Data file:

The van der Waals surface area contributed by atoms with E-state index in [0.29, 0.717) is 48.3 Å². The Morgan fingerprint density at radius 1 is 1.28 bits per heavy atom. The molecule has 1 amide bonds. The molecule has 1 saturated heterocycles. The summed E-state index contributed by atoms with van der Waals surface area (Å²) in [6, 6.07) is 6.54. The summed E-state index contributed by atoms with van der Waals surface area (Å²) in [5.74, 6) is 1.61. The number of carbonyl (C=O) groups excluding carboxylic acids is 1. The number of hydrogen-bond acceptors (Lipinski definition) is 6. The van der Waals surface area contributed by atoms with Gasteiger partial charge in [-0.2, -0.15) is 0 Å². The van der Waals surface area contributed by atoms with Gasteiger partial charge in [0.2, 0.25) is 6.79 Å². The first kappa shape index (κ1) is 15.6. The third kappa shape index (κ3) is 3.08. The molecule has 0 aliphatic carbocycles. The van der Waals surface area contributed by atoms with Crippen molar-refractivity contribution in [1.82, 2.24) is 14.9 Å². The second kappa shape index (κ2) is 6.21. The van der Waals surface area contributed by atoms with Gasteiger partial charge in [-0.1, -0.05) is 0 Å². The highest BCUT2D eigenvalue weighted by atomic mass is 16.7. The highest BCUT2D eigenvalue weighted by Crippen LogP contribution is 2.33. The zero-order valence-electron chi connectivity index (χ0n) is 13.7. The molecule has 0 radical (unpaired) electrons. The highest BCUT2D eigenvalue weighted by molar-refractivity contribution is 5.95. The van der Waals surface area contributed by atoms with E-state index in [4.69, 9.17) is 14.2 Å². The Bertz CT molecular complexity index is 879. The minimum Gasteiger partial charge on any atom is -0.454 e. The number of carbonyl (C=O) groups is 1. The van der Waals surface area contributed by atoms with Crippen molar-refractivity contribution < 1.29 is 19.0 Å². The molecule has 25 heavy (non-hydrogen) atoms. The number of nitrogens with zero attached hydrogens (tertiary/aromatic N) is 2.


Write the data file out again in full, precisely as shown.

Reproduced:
The van der Waals surface area contributed by atoms with E-state index in [0.29, 0.717) is 48.3 Å². The Morgan fingerprint density at radius 1 is 1.28 bits per heavy atom. The molecule has 1 amide bonds. The molecule has 1 saturated heterocycles. The summed E-state index contributed by atoms with van der Waals surface area (Å²) in [6, 6.07) is 6.54. The summed E-state index contributed by atoms with van der Waals surface area (Å²) in [5.74, 6) is 1.61. The number of carbonyl (C=O) groups excluding carboxylic acids is 1. The number of hydrogen-bond acceptors (Lipinski definition) is 6. The van der Waals surface area contributed by atoms with Gasteiger partial charge in [-0.2, -0.15) is 0 Å². The van der Waals surface area contributed by atoms with Gasteiger partial charge in [0.2, 0.25) is 6.79 Å². The first kappa shape index (κ1) is 15.6. The third kappa shape index (κ3) is 3.08. The molecule has 0 aliphatic carbocycles. The van der Waals surface area contributed by atoms with Crippen molar-refractivity contribution in [1.82, 2.24) is 14.9 Å². The second kappa shape index (κ2) is 6.21. The van der Waals surface area contributed by atoms with Gasteiger partial charge in [-0.1, -0.05) is 0 Å². The highest BCUT2D eigenvalue weighted by atomic mass is 16.7. The highest BCUT2D eigenvalue weighted by Crippen LogP contribution is 2.33. The zero-order valence-electron chi connectivity index (χ0n) is 13.7. The molecule has 0 radical (unpaired) electrons. The highest BCUT2D eigenvalue weighted by molar-refractivity contribution is 5.95. The van der Waals surface area contributed by atoms with E-state index in [4.69, 9.17) is 14.2 Å². The Bertz CT molecular complexity index is 879. The minimum Gasteiger partial charge on any atom is -0.454 e. The number of carbonyl (C=O) groups is 1. The van der Waals surface area contributed by atoms with Crippen molar-refractivity contribution < 1.29 is 19.0 Å². The molecule has 25 heavy (non-hydrogen) atoms. The number of nitrogens with zero attached hydrogens (tertiary/aromatic N) is 2.